11. Gifting Crypto to a Spouse

Gifting cryptocurrencies to your spouse or civil partner is like giving a regular gift but in digital form, and it’s usually free from immediate Capital Gains Tax. However, if your spouse decides to sell or use the crypto, they’ll need to consider the crypto gifting tax implications based on its value at the time of disposal. It’s a bit like passing on a valuable item; the tax responsibility shifts along with the gift.

12. Income Tax on Crypto

When it comes to cryptocurrencies, Income Tax in the UK applies to certain types of transactions. If you’re earning crypto through employment, mining, staking, or as payment for services, this is considered income and taxed accordingly. The amount of Income Tax you pay depends on your total taxable income, including your crypto earnings.

This income falls into the same tax bands as your regular income, so the rate you pay could be 20%, 40%, or even 45%, depending on your income bracket. Remember, it’s your responsibility to report these earnings to HMRC through a Self Assessment tax return, ensuring all your crypto income is accounted for alongside your other income sources.

 

Capital Gains Tax on Crypto Gains

Capital Gains Tax (CGT) kicks in when you dispose of your cryptocurrencies – that means selling them, exchanging them for another crypto, or using them to pay for goods or services. You’re taxed on the profit or ‘gain’ you make, not the entire amount of the sale. For the 2023/2024 tax year, the tax-free allowance for capital gains is £12,300; gains beyond this are subject to CGT.

The rate of CGT depends on your income tax band – it’s 10% for basic-rate taxpayers and 20% for higher and additional-rate taxpayers. However, do note that these rates can change, and keeping abreast of current tax regulations is crucial. Calculating CGT involves deducting the cost of acquiring the crypto (plus any allowable expenses) from the sale price to determine the gain.

Can I Avoid Paying Tax on Crypto?

Navigating the tax landscape with cryptocurrencies might seem daunting, but there are certain instances where tax isn’t applicable. Understanding these can help you make informed decisions about your crypto activities.

HMRC Reporting Requirements for Crypto Investors

Type of Tokens:

HMRC needs to know the specific types of cryptocurrencies in your portfolio. This isn’t just for their curiosity; different types of tokens might have different tax implications, much like different types of investments in the traditional financial world.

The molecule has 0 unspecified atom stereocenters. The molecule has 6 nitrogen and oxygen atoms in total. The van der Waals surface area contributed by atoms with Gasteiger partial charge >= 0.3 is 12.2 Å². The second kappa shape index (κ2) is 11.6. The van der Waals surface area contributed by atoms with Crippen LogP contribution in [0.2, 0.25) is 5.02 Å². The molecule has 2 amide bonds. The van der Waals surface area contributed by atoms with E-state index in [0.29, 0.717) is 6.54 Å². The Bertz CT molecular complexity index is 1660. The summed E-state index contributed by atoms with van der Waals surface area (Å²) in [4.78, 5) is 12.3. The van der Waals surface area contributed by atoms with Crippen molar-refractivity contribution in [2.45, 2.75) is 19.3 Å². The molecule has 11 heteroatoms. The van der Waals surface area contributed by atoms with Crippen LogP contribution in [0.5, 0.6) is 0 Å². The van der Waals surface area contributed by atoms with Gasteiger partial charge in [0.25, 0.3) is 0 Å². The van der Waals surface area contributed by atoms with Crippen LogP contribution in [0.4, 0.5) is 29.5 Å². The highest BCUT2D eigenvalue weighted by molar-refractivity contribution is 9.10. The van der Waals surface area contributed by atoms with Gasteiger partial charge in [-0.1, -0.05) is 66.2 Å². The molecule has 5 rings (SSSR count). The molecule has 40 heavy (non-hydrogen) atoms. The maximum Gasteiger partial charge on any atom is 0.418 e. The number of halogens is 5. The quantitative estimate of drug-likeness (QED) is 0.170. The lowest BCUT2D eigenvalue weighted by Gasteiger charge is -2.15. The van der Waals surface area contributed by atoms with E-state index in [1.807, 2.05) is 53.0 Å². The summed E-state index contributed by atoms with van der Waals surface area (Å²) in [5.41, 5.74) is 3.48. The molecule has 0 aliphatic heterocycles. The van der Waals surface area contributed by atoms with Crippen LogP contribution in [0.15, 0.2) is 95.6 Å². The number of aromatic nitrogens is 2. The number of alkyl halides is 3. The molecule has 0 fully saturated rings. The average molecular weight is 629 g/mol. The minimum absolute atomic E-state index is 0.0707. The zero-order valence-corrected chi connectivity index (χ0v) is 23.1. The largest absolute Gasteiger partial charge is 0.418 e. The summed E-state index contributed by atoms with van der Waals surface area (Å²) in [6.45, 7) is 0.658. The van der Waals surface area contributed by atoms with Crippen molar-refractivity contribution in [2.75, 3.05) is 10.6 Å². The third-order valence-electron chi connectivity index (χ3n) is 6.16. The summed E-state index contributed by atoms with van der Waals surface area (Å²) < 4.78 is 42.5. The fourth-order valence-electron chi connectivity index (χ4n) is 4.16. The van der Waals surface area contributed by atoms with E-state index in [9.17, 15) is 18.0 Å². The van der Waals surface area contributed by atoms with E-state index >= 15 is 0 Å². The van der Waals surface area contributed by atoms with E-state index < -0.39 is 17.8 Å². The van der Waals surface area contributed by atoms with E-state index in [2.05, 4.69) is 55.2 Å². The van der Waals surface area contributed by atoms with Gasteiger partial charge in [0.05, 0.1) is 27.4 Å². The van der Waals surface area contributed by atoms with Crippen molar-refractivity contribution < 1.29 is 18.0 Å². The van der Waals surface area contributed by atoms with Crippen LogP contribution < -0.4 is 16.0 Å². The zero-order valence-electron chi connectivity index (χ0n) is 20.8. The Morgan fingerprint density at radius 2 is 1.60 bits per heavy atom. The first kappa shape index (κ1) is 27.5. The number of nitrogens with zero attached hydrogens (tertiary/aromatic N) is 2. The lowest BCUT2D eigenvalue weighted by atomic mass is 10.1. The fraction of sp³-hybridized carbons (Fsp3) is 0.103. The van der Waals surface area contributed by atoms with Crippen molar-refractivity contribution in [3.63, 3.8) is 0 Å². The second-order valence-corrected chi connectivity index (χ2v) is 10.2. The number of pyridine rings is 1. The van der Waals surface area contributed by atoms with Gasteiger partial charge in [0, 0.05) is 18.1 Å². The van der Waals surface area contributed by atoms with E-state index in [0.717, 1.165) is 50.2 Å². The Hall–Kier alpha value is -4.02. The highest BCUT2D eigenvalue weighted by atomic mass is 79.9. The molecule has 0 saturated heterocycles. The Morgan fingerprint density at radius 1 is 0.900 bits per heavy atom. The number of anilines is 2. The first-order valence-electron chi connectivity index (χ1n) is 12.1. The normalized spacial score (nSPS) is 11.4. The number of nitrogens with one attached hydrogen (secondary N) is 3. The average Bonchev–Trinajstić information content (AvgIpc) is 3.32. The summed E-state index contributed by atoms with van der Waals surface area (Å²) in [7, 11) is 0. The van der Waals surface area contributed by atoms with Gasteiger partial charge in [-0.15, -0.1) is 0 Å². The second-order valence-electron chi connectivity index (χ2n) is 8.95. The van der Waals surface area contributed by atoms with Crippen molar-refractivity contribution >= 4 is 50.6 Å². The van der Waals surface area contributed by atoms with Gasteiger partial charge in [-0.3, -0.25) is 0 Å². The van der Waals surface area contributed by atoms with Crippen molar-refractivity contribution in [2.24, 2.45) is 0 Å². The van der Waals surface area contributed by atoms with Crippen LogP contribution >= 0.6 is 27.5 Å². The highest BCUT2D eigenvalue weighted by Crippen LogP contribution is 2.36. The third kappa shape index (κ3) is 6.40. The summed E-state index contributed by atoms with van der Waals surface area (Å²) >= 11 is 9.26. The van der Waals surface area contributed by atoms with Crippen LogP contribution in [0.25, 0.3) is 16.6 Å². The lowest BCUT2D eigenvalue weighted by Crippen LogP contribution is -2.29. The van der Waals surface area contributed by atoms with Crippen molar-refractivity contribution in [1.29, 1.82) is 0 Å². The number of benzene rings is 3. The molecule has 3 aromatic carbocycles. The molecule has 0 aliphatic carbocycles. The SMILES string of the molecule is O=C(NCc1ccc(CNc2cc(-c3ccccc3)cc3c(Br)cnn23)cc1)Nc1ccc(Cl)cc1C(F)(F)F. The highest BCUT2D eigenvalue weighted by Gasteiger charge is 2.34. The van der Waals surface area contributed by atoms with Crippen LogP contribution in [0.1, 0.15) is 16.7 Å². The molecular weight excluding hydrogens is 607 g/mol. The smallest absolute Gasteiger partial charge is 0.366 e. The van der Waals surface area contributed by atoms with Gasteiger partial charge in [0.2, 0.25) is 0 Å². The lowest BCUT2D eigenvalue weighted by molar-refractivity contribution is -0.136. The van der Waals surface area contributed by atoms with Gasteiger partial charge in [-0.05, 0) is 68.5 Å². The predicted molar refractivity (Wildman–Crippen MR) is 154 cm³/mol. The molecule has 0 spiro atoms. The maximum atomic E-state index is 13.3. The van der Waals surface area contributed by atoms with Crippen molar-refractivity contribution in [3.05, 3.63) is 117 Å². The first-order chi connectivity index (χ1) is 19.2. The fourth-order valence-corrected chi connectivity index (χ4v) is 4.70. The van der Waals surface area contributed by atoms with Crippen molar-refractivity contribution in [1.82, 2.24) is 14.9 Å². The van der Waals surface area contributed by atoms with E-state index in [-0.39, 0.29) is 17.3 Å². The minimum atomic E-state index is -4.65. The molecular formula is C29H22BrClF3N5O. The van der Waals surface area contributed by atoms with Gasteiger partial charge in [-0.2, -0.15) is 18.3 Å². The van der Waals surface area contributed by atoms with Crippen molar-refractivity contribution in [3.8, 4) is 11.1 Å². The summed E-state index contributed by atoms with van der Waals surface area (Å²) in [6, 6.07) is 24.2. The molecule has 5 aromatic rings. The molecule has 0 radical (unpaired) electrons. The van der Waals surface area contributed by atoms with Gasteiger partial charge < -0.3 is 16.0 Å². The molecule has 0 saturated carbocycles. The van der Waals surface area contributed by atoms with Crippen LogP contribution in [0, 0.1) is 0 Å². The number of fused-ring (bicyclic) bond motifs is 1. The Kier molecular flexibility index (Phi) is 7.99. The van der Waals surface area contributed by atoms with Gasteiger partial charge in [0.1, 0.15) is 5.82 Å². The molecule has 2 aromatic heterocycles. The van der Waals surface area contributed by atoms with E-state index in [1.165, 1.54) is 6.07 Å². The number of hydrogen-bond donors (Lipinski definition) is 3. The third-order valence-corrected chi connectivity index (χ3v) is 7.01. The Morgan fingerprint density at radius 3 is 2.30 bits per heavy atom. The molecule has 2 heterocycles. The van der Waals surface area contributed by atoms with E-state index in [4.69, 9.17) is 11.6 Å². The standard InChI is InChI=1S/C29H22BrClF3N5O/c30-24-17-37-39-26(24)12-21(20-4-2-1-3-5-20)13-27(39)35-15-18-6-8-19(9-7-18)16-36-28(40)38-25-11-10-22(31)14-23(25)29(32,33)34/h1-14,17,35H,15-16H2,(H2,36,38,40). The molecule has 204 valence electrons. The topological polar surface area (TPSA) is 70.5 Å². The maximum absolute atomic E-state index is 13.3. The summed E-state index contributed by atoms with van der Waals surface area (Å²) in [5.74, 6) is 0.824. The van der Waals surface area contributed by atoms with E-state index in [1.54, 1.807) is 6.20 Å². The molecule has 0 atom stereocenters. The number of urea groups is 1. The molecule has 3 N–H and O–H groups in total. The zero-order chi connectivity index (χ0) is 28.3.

Date of Disposal:

The date of disposal is critical for tax purposes. It determines in which tax year your transaction falls, which can affect how much tax you owe. It’s like keeping a timeline of your digital transactions, which is essential for accurate tax reporting.

Number of Tokens Disposed:

HMRC wants to know exactly how many tokens you disposed of. This helps in accurately calculating any capital gains or losses. It’s a bit like counting the number of shares sold in a stock market transaction.

Number of Tokens Remaining:

HMRC wants to know exactly how many tokens you disposed of. This helps in accurately calculating any capital gains or losses. It’s a bit like counting the number of shares sold in a stock market transaction.

Value of the Tokens in Pound Sterling:

The value of your transactions in GBP is key for HMRC to assess your tax liability. They need these figures in the local currency to apply the relevant tax rules. It’s akin to translating a foreign currency into pounds for clarity and consistency.

Bank Statements and Wallet Addresses:

The value of your transactions in GBP is key for HMRC to assess your tax liability. They need these figures in the local currency to apply the relevant tax rules – similar to translating a foreign currency into pounds for clarity and consistency.

Records of Pooled Costs Before and After Disposal:

It’s important to maintain records of your crypto ‘pool’ costs both before and after any disposals. This information is crucial for accurate tax calculations, as it reflects the changing value of your investment over time. Think of it as keeping a ledger of your crypto journey, documenting how your investment has evolved.

Navigating the waters of UK crypto taxation with confidence

As we’ve explored, a range of activities from trading and mining to staking and even inheriting cryptocurrencies have tax implications. It’s essential to stay informed about the latest HMRC guidelines, as the world of crypto is fast-moving and constantly evolving. Remember, keeping detailed records of your crypto transactions, understanding the nuances of Capital Gains Tax and Income Tax, and knowing when you can avoid tax are key to managing your digital assets effectively.

Whether you’re in it for the long haul or taking advantage of short-term market movements, being tax-savvy is an integral part of your cryptocurrency journey. If you want to stay informed, stay compliant, and let your crypto adventure continue with confidence, why not join our community of crypto tax degens. With us, you can enjoy exclusive access to some of the best minds in the world of crypto tax advice, Andy Wood.

Andy Wood

Andy has a breadth of experience as a Barrister and as a Chartered Tax Advisor, which means he comes into the crypto space with expertise he can't wait to share.